Giuseppe di Lampedusa, The Leopard

The LeopardThe Leopard by Giuseppe Tomasi di Lampedusa

My rating: 5 of 5 stars

Guiseppe di Lampedusa’s 1958 historical novel is best known for a line of dialogue that encapsulates its magnificent political cynicism: “If we want things to stay as they are, things will have to change.” The line is spoken by Tancredi, an impoverished young aristocrat who joins the radical republican Garibaldi in his uprising against the Bourbon kings who ruled Sicily in the lead-up to the unification of Italy. But the novel is more concerned with the political aspect of Tancredi’s love life than with that of his battles: he marries Angelica, the beautiful daughter of a wealthy bourgeois family, thus wedding the economically declining aristocracy to the rising middle classes. This union obviates the revolutionary energies of the 19th century (represented by Garibaldi’s heroic liberalism) and carries on the rule of traditional elites under the cover of a new class: changing everything to keep everything the same. As another midcentury bard famously put it about a decade after the publication of The Leopard: “Meet the new boss, same as the old boss.”

The political nihilism of The Leopard is embodied in the novel’s thick atmosphere of decadence and ironized nostalgia as it portrays its main character—not the rising youth Tancredi, but his aging uncle, Don Fabrizio, Prince of Salina, who is not literally the last of his aristocratic line, but who is the last avatar and exemplar of the true aristocratic spirit. (He is, via analogy to his family’s coat of arms, the titular leopard.) A wise and reserved patriarch, a distinguished astronomer in his spare time, Don Fabrizio stands for a way of life destined to be washed away by the waves of modernity breaking over even the hinterland of southern Italy: capitalism, nationalism, liberalism. Exponents of these ideologies may conserve power in the hands of elites, but the elites who manipulate them lack the graces and the traditions of the Salinas and their way of life. The novel opens with the Salinas at prayer, yet over their heads are frescoes featuring the Greco-Roman gods; Don Fabrizio is the heir to thousands of years of tradition, the beauty of which will be destroyed without the world’s actually becoming much more free or equal, despite advertisements to the contrary.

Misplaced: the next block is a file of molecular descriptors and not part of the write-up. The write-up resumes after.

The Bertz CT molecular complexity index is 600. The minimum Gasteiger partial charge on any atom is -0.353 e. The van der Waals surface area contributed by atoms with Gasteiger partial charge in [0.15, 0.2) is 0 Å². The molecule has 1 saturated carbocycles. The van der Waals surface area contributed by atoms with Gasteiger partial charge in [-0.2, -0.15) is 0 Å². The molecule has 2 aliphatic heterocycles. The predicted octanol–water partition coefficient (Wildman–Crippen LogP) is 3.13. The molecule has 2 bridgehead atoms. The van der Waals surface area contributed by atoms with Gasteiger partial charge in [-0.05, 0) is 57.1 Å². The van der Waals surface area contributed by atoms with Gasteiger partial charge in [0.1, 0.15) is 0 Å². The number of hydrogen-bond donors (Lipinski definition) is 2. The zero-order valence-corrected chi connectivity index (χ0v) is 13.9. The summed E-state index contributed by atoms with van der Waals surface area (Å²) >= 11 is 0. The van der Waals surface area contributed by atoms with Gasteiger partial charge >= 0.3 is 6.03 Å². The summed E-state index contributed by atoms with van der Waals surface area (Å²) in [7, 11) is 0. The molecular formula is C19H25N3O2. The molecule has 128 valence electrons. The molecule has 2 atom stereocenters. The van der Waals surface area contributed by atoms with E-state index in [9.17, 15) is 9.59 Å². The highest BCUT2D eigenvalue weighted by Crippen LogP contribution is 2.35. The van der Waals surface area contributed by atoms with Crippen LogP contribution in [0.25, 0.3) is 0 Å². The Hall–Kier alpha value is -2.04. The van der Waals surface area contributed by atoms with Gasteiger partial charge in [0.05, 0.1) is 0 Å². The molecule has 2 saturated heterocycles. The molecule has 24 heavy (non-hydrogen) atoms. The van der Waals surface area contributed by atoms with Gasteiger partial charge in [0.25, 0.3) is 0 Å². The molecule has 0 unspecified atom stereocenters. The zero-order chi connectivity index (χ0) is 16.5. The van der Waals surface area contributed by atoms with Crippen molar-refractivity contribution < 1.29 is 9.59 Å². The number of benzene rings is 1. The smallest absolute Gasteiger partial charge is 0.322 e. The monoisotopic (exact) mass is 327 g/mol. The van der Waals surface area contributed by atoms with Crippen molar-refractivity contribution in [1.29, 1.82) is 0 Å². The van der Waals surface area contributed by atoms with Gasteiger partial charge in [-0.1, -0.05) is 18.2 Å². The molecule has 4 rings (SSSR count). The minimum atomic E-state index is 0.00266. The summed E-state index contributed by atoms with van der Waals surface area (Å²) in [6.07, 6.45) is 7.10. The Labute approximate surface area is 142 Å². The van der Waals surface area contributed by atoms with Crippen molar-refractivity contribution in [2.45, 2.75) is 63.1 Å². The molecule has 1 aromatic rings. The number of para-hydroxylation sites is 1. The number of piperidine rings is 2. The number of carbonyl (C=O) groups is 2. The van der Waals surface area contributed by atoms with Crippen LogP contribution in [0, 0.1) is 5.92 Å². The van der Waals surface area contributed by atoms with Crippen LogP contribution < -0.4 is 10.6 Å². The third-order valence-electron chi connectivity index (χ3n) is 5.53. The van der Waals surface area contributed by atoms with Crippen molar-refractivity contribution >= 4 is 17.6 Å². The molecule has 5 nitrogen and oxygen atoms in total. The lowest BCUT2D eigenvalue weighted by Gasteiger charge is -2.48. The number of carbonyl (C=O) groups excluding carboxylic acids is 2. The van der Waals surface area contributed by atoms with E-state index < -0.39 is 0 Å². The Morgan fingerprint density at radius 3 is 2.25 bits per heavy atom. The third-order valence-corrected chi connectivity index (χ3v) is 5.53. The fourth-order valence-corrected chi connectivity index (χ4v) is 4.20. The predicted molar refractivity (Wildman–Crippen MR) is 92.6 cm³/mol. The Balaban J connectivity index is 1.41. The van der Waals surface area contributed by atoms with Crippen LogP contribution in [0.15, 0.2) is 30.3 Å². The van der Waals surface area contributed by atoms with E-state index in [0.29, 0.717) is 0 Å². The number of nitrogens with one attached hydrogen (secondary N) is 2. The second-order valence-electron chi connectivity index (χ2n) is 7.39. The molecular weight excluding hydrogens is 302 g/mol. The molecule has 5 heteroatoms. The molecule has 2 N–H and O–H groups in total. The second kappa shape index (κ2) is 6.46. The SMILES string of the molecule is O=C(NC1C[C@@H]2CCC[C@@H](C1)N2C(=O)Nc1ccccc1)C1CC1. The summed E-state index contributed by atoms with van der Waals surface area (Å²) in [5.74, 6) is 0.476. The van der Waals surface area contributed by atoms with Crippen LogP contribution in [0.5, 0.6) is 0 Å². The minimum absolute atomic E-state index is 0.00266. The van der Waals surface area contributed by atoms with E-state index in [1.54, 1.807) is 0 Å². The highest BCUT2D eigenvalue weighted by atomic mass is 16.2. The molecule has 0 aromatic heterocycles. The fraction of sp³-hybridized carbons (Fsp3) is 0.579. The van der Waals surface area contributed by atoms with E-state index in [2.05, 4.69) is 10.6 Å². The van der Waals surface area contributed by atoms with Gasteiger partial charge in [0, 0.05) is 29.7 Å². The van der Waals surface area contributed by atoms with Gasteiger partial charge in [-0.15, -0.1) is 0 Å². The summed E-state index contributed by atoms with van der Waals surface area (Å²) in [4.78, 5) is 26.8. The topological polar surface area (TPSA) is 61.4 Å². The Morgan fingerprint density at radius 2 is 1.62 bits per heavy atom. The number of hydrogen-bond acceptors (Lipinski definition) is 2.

Lampedusa was himself the descendant of an aristocratic line, and The Leopard—his only novel, written in his 50s just before his death and not published in his lifetime—is based on his own family. This explains his nostalgia, which is severely qualified by irony (his knowledge, and Fabrizio’s, that the demise of the aristocracy was both inevitable and in a certain sense deserved) and by his decadence (his depiction of Sicilian life itself as arid, putrid, and stagnant, a condition due far more to natural than to political conditions—this is no doubt the basis of the novel’s bad reputation among Marxist critics).

Perhaps The Leopard ought to be regarded as a postcolonial novel, fully as much as, say, Season of Migration to the North: it shares with other postcolonial novels an ambivalent perspective from forcibly modernized territory, a perspective that allows for both the benefits of the modern and their costs, especially when imposed coercively, as they usually are. Perhaps it is good that the modern world no longer has any place for such patriarchs as the Prince, living in splendid ceremony on the labors of others and dominating the women around him. Yet a whole way of life, an entire channel for the exploration of human potential, disappears with him, and this makes him a great subject for fiction.

(Aside: some reviewers have chided this novel for being sexist or misogynist; it is, but Lampedusa’s purpose is to capture in its entirety a world that is gone—one that was undeniably patriarchal, which Lampedusa never denies or excuses. I prefer this novel’s total commitment to its subject, however leavened by irony, to the merely snide progressive sarcasm of a Ragtime.)

At one point in the novel, a visitor from the north of Italy comes to offer Don Fabrizio a seat in the new Senate. The visitor is horrified by the supposed barbarism of the south—a stereotype Don Fabrizio amuses himself by playing up—and, as he leaves Sicily, he reflects that Sicilian society is a squalid totality, irrespective of its internal divisions: